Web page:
Posts Tagged ‘synagogues’


七月 19, 2019


the danube flows
in the evening people sit in the sun
on the southwestern side
in the summer months
there are concerts on the main square
and in the cafés
the views are great from the castle
and from the liberation monument
and cemetery further up
some of the soldiers buried are women
in the summer months
the synagogue is open
as a museum
they have a nice garden
it is a functioning synagogue
all year round
the only one left
they had bigger ones
even after the war
after the holocaust
now this is the only one left
they built a freeway
interstate quality
right through the old city
it’s a functioning freeway
it’s a beautiful city
shabby in places, but proud
somehow still healing
the danube flows

MW July 2019









十一月 2, 2016

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Halloween in Budapest
Do you need to call out the ghosts?
Do you need to call out the ghosts?
In Parliament
Brightly lit along the Danube
Do you need to call out the ghosts?
In Vienna
In Budapest
In many cities
Many, many towns
thousands of towns
thousands of thousands
brightly lit along the Danube
Dohany Synagogue
Greatest in Europe
Status Quo Synagogue
By Otto Wagner
On Rumbach Street
Actually many buildings are left
All over Europe
Yes, there are Jews
In Budapest
Yes, there are people
Do we need to call out the ghosts?
Everyone knows
Along the Danube
Behind the Parliament
Greatest in Europe?
It’s very big
Behind the Parliament
Along the Danube
They lined them up
Several places
Along the Danube
Just a few months
Hungarian Fascists
Finally able
Fall ’44
German troops everywhere
Last few months of the war
Until the first month of ’45
Here in this city
Everyone knows
Hungarian Fascists
Established the ghetto
They passed laws against Jews
In Parliament
In 1920
Basically everyone knows
Hundreds of thousands
in a few months
Around 600,000
Killed in Auschwitz
Along the Danube
Behind the Parliament
Several places
Szabadsag ter
On Freedom Square
There’s a new monument
For the victims
It says
German occupation
Doesn’t say that in German
Doesn’t say that in English
Any other language
For the victims
Only these words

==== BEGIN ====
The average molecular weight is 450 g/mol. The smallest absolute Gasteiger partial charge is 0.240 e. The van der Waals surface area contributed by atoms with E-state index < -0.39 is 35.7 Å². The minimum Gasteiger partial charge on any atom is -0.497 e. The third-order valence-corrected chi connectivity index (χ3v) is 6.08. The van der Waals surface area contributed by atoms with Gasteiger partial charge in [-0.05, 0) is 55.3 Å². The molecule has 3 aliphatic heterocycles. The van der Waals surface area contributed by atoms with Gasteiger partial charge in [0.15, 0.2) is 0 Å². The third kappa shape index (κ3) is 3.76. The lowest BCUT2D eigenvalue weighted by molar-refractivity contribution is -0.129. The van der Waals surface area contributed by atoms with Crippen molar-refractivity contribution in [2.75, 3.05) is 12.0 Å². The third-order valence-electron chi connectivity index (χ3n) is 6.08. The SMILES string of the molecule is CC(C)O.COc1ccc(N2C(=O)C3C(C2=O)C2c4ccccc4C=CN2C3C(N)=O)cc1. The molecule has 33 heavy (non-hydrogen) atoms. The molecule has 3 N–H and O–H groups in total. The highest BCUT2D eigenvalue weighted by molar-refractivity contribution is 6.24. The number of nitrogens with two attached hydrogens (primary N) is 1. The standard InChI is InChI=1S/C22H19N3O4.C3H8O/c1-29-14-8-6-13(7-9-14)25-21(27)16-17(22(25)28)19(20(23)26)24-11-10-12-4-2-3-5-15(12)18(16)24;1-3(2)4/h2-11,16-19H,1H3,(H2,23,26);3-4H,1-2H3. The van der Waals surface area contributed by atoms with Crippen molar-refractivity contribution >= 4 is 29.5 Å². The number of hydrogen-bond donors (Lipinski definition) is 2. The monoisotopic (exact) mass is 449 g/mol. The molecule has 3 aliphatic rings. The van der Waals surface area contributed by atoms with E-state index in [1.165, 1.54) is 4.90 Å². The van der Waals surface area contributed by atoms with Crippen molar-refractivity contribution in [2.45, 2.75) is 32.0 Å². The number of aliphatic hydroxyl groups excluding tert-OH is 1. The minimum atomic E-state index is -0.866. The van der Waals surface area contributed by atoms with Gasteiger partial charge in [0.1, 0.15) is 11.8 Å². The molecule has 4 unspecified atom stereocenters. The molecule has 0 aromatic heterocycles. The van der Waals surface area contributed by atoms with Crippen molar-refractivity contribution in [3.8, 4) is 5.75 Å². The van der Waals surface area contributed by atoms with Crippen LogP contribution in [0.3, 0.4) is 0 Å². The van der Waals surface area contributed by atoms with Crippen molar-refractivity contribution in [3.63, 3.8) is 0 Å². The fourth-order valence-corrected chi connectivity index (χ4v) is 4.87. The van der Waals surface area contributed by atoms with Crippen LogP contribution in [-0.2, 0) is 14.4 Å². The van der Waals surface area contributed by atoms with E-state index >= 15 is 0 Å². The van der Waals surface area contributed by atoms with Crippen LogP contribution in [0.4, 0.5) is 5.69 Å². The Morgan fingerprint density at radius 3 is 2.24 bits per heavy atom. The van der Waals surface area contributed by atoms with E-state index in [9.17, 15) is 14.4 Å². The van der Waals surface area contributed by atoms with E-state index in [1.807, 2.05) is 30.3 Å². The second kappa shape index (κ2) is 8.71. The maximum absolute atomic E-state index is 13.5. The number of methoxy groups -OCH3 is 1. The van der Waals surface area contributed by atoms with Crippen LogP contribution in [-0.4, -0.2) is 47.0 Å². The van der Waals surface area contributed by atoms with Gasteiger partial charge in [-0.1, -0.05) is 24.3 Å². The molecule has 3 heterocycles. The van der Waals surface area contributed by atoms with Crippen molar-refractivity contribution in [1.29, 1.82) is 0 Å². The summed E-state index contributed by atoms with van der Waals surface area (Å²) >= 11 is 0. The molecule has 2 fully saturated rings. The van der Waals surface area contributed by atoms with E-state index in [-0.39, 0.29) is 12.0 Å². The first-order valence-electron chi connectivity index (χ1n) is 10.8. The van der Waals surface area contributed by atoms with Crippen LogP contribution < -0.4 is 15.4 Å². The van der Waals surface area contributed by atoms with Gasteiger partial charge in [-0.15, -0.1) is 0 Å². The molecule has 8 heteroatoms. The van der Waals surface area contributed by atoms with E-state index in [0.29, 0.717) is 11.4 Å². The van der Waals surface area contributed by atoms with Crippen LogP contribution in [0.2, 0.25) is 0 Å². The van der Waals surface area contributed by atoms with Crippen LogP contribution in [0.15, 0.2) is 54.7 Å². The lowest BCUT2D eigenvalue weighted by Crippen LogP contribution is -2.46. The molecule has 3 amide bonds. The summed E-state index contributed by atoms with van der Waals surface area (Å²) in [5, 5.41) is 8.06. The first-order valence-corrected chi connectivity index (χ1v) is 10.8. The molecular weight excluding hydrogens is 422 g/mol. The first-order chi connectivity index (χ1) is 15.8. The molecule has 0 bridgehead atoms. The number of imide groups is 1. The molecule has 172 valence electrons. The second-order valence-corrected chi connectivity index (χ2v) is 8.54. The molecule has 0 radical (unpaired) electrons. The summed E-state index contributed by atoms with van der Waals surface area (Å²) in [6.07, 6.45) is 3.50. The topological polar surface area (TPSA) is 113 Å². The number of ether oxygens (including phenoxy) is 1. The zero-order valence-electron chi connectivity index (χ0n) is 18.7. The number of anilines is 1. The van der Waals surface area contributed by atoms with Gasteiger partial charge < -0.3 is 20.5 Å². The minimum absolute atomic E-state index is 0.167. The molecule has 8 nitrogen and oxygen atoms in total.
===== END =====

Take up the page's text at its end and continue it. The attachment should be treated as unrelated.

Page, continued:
Even in Hebrew
Only the victims
Victims of German occupation
Written in Hungarian
Only in Hungarian
Erected in secret
Protests from the beginning
Pebbles, chairs,
a few wires, photos
pebbles with names
and so on
Everyone knows
Over 300 Million
Hungarian money
Erected in secret
Law passed in Parliament
December 31st, 2013
Protests from the beginning
Szabadsag ter
Liberty Square
Halloween in Budapest
Do you need to call out the ghosts?
There are people enough
In Budapest
In many cities
Many, many cities
Towns and cities
All over Europe
Brightly lit along the Danube
Everyone knows
Actually many buildings are left
All over Europe
Halloween in Budapest
Do we need to call out the ghosts?
Everyone knows
Halloween is for kids
We have kids in Vienna
Kids like to dress up
For Halloween
Let them have fun
Nothing wrong
My daughter knows
Austrian Fascists
Ghosts are alive
Zombies are real
Wish it was all
Pumpkins for kids
Halloween in Budapest
Greatest town
Along the Danube
Since Roman times
Everyone knows

MW October 31st, 2016

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notes from prague (2)

十一月 6, 2011


Čtrnáctiletý Hanuš Hachenburg a s ním i ostatní nově hledají své místo na světě, které jim bylo

„Co jsem?

Ke kterému patřím z národů?

Já děcko bloudící?

Je mojí vlastí hradba ghett,

či země zrající,

spějící, malá, spanilá,

jsou Čechy vlastí, svět?“ [8]

Odpovědí na Hanušovy otázky mohou být verše Františka Basse. Tento chlapec vyjadřuje hrdost na svůj